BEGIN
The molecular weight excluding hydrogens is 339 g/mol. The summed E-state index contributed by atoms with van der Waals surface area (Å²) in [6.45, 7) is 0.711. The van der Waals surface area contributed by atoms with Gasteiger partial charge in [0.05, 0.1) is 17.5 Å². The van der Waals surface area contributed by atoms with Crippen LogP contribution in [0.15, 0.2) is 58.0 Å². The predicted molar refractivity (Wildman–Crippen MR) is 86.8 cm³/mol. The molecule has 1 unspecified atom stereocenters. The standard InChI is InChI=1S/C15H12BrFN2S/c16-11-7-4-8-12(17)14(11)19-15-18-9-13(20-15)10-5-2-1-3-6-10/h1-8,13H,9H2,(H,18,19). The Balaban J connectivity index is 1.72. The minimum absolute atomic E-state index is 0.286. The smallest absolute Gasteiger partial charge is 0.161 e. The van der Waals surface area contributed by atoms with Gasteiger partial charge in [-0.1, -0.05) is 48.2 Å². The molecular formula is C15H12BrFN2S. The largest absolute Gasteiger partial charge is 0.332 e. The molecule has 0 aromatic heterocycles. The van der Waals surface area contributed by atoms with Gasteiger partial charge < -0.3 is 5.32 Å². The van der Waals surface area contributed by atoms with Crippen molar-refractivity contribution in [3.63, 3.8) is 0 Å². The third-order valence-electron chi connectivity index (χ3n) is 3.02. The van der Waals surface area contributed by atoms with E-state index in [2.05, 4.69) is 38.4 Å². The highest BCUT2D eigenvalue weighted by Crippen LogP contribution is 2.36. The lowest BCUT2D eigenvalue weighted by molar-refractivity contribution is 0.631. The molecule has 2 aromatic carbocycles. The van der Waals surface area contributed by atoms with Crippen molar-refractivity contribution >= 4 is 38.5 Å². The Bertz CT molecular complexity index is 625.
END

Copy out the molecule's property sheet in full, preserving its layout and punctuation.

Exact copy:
The molecular weight excluding hydrogens is 339 g/mol. The summed E-state index contributed by atoms with van der Waals surface area (Å²) in [6.45, 7) is 0.711. The van der Waals surface area contributed by atoms with Gasteiger partial charge in [0.05, 0.1) is 17.5 Å². The van der Waals surface area contributed by atoms with Crippen LogP contribution in [0.15, 0.2) is 58.0 Å². The predicted molar refractivity (Wildman–Crippen MR) is 86.8 cm³/mol. The molecule has 1 unspecified atom stereocenters. The standard InChI is InChI=1S/C15H12BrFN2S/c16-11-7-4-8-12(17)14(11)19-15-18-9-13(20-15)10-5-2-1-3-6-10/h1-8,13H,9H2,(H,18,19). The Balaban J connectivity index is 1.72. The minimum absolute atomic E-state index is 0.286. The smallest absolute Gasteiger partial charge is 0.161 e. The van der Waals surface area contributed by atoms with Gasteiger partial charge in [-0.1, -0.05) is 48.2 Å². The molecular formula is C15H12BrFN2S. The largest absolute Gasteiger partial charge is 0.332 e. The molecule has 0 aromatic heterocycles. The van der Waals surface area contributed by atoms with Gasteiger partial charge < -0.3 is 5.32 Å². The van der Waals surface area contributed by atoms with Crippen molar-refractivity contribution in [3.63, 3.8) is 0 Å². The third-order valence-electron chi connectivity index (χ3n) is 3.02. The van der Waals surface area contributed by atoms with E-state index in [2.05, 4.69) is 38.4 Å². The highest BCUT2D eigenvalue weighted by Crippen LogP contribution is 2.36. The lowest BCUT2D eigenvalue weighted by molar-refractivity contribution is 0.631. The molecule has 2 aromatic carbocycles. The van der Waals surface area contributed by atoms with Crippen molar-refractivity contribution >= 4 is 38.5 Å². The Bertz CT molecular complexity index is 625.